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It may be possible to gradually form a ViewPoint
-like system from a wiki. The original ViewPoint
idea was to start fresh, and create a new system designed for the ViewPoint
goals. The new goal is to gradually add capabilities to a wiki until the ViewPoint
goals are achieved. (People write, edit, and read what they want.)
The biggest advantages of a gradual method are:
- Early feedback and learning from mistakes (or even non-mistakes). An early working model can be tested to find weak spots, and redesigned before additional code is layered on top of the weak point.
- Some features may be unnecessary, or unused by the community.
Some of the intermediate steps include:
- User preferences
- RecentChanges options
- Rendering options (page colors, link styles)
- PersonalCategories: mostly invisible metadata
- Complex user preferences
- Extra editing interfaces
- Category editors could choose to display a list of category-adding links on each page. Clicking one of these links would add a PersonalCategory? entry to the current page.
- Additional search tools
- Per-user/namespace security model
- "Open" spaces that anyone can edit
- Single-user locked spaces
- Group-shared spaces
- Initial namespace divisions
- If two people want a single name (for different purposes), who should get the name?
- Initially, all namespaces may be numbered, like XpReview?1
- RecentChanges categorization and filtering
- Personal Metadata
- Like categories, but each entry has a name and associated data.
- Useful for rating. Rather than individual categories like XpReview?1!Great, XpReview?1!Good, XpReview?1!Poor, one could have a single "rating" metadata like "XpReview?1!Rating: 7".
- Could be used for some alternate-view data, like credits (for searching), editorial comments, and related pages.
- Multiple page sections
- Like PersonalMetadata?, but a user could display/render some of the metadata whenever they visit a page.
- Editorial area(s) for every page
- Could discuss refactorings, merging versions, rationale for ratings, etc.
- Multiple versions of main page content
- Possibly as simple as displaying MarySmith?37!MainPage?
- Maybe display more than one version, or even diffs between versions.
- Requires new reader tools to select version(s)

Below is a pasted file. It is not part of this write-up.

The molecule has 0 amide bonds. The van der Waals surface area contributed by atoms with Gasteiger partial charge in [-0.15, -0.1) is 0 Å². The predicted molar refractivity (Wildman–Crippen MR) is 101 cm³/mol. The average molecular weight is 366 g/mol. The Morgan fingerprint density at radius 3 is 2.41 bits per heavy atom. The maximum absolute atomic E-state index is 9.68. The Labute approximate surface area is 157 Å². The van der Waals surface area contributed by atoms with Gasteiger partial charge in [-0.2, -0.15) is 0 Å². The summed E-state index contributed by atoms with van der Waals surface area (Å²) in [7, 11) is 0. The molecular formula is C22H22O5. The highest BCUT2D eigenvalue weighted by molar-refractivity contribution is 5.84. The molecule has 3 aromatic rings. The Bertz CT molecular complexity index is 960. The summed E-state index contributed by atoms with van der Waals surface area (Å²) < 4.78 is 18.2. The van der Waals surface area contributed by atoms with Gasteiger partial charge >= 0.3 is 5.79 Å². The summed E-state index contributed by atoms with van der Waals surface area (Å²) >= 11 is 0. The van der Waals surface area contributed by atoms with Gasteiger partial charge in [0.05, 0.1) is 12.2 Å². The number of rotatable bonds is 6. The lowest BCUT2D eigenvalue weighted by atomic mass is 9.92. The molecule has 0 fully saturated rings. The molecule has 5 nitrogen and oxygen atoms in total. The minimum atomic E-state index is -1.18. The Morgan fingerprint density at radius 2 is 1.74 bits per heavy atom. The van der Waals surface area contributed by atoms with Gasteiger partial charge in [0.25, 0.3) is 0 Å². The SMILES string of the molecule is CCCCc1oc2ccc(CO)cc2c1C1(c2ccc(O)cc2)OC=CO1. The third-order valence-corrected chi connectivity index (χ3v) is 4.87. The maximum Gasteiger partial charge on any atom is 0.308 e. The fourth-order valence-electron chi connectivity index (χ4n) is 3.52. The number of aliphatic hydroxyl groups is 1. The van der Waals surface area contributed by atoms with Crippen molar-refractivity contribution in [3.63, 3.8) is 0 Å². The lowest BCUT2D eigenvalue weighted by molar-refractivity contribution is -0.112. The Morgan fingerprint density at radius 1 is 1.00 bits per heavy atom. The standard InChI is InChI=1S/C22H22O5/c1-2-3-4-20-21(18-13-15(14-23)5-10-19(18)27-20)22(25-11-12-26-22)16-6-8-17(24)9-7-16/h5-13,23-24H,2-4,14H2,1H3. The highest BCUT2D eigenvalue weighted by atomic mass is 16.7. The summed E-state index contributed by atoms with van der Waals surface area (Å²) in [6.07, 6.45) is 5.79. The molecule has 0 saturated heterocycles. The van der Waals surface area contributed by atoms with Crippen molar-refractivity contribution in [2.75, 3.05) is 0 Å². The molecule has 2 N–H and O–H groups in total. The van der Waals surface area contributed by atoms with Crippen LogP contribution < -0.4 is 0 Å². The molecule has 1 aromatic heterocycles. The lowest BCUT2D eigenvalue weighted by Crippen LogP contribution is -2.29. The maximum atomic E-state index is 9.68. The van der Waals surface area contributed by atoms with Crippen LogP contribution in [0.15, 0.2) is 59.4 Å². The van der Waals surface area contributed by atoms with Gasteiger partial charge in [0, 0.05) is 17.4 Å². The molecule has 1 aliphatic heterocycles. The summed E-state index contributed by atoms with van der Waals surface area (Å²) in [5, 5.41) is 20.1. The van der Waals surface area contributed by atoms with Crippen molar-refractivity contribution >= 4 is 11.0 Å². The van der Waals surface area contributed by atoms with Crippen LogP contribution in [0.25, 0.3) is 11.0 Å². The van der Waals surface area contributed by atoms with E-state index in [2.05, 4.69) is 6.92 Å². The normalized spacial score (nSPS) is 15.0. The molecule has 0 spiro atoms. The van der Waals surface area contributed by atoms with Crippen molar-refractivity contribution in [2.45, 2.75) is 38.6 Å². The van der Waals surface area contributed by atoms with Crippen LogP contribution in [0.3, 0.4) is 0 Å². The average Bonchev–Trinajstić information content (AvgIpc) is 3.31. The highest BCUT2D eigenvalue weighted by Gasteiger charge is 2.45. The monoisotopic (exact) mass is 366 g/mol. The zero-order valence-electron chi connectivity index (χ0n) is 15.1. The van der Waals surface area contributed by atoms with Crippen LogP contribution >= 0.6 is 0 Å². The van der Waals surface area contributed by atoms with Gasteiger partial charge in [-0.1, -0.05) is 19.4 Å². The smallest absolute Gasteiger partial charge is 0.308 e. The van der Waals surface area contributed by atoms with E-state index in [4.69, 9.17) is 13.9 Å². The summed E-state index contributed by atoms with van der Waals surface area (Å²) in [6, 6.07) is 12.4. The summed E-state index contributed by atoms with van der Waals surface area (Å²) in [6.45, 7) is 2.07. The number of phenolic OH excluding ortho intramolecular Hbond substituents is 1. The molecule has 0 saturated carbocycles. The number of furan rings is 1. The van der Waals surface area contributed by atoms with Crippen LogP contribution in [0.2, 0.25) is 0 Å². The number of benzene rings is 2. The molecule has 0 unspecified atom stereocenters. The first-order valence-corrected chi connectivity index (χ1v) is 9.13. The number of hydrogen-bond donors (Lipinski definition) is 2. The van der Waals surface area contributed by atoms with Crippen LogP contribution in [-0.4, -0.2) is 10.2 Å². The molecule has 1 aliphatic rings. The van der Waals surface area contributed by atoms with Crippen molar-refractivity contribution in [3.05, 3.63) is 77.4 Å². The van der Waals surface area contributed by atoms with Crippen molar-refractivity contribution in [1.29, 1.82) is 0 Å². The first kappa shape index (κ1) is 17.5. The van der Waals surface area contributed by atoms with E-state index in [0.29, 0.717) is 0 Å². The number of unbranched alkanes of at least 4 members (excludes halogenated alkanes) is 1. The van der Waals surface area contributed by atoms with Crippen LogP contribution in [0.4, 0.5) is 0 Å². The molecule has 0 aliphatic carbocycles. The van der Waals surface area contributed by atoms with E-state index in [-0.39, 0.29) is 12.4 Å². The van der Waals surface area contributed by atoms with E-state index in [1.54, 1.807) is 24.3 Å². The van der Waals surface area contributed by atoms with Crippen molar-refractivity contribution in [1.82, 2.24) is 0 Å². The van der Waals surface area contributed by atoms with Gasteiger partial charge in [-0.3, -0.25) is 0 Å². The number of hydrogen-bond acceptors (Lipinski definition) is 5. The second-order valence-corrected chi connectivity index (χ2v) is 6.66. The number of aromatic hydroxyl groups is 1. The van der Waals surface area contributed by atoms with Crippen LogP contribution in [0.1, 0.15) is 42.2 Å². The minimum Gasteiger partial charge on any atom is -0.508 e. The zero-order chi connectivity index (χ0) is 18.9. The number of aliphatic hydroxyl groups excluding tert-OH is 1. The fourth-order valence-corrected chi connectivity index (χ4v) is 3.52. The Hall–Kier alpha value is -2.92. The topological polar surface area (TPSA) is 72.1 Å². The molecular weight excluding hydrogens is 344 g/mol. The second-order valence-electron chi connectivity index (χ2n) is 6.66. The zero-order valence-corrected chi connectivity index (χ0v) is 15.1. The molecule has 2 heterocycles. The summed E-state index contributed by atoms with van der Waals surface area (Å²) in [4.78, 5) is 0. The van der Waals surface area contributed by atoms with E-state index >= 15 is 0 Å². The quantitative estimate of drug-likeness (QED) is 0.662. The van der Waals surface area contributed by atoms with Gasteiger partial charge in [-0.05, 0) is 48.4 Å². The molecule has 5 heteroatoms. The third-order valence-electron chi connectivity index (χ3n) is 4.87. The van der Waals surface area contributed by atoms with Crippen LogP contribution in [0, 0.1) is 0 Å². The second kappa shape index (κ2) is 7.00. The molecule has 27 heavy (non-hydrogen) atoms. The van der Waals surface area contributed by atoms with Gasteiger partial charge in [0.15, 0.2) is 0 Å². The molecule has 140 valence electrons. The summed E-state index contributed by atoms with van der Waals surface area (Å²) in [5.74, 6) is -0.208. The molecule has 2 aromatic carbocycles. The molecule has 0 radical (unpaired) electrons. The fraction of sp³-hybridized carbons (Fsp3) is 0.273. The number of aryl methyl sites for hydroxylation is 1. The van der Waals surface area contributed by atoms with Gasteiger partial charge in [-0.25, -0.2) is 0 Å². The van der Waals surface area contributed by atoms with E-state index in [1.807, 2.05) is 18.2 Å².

- Multiple database views
- True renaming and deletion of pages local to the viewpoint.
- May not be necessary with synonyms and filtering?
- A full view might be a list of (lists of) synonyms and filtered pages, along with a list of page sections to use.
- Might be needed if the extra layers are too difficult to use in practice?
- Possibly only useful for extremely different experiments like a Wiki:StoneSociety?
Misc features (could be added anywhere):
- Admin abilities
- Basic security model (single password?)
- Page deletion and renaming
- Abuse detection/prevention
- Optional "submission" method
- Rather than directly altering a page, a user could submit their proposed edits to all interested editors. Editors could easily review, select, and edit submissions into existing pages, or create a new page if appropriate.
- Submissions could be valuable even in simple single-view wikis, especially for authors who are unsure about contributing.
- Probably most useful for adding new pages.
- Some read-mostly sites could use reviewed submissions rather than simply setting their site to admin editing only.
- Page synonyms rather than renaming/redirecting?
- For instance, suppose the content of "BobSmithXpExperiences?" is excellent, but you hate the name. Rather than renaming the page, one could add a synonym like "XpDiaryBobSmith?" (to fit in with all the other XpDiary? pages).
- Synonyms are similar to redirection, but not quite the same. For instance, in the example above, the user could edit and bookmark the "XpDiaryBobSmith?" name.
- Synonyms would give each page multiple possible names.
- In a database-driven system, there might not even be a single "true name".
- Some indication of the other names should be available (not by default?)
- Could be global, open-metadata, or personal metadata
- Page filtering rather than deleting
- A filtered page name would be effectively undefined. If one tries to define a "filtered" name, one would be shown the existing page.
- One could then define a new main-content section, however.
- Could be global, open-metadata, or personal metadata